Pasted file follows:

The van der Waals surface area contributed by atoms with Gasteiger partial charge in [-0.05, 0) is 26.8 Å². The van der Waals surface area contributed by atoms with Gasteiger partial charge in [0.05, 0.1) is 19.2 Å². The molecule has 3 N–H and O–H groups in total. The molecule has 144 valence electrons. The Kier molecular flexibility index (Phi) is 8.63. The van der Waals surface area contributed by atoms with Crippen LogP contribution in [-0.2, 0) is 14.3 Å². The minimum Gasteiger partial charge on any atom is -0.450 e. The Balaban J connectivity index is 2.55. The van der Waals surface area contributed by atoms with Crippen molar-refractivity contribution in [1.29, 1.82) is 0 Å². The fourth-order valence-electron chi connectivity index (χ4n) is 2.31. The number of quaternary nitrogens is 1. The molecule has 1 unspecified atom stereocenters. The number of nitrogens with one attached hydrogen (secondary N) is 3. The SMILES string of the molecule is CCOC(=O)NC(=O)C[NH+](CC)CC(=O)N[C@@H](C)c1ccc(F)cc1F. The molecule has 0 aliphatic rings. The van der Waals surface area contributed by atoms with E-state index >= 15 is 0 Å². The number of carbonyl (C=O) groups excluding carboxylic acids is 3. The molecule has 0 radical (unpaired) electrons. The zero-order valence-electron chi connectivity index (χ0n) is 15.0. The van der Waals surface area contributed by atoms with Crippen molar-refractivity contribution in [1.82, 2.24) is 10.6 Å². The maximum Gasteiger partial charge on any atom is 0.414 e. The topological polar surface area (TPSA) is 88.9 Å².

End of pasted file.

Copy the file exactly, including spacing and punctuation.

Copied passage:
The van der Waals surface area contributed by atoms with Gasteiger partial charge in [-0.05, 0) is 26.8 Å². The van der Waals surface area contributed by atoms with Gasteiger partial charge in [0.05, 0.1) is 19.2 Å². The molecule has 3 N–H and O–H groups in total. The molecule has 144 valence electrons. The Kier molecular flexibility index (Phi) is 8.63. The van der Waals surface area contributed by atoms with Crippen LogP contribution in [-0.2, 0) is 14.3 Å². The minimum Gasteiger partial charge on any atom is -0.450 e. The Balaban J connectivity index is 2.55. The van der Waals surface area contributed by atoms with Crippen molar-refractivity contribution in [1.29, 1.82) is 0 Å². The fourth-order valence-electron chi connectivity index (χ4n) is 2.31. The number of quaternary nitrogens is 1. The molecule has 1 unspecified atom stereocenters. The number of nitrogens with one attached hydrogen (secondary N) is 3. The SMILES string of the molecule is CCOC(=O)NC(=O)C[NH+](CC)CC(=O)N[C@@H](C)c1ccc(F)cc1F. The molecule has 0 aliphatic rings. The van der Waals surface area contributed by atoms with E-state index >= 15 is 0 Å². The number of carbonyl (C=O) groups excluding carboxylic acids is 3. The molecule has 0 radical (unpaired) electrons. The zero-order valence-electron chi connectivity index (χ0n) is 15.0. The van der Waals surface area contributed by atoms with Crippen molar-refractivity contribution in [1.82, 2.24) is 10.6 Å². The maximum Gasteiger partial charge on any atom is 0.414 e. The topological polar surface area (TPSA) is 88.9 Å².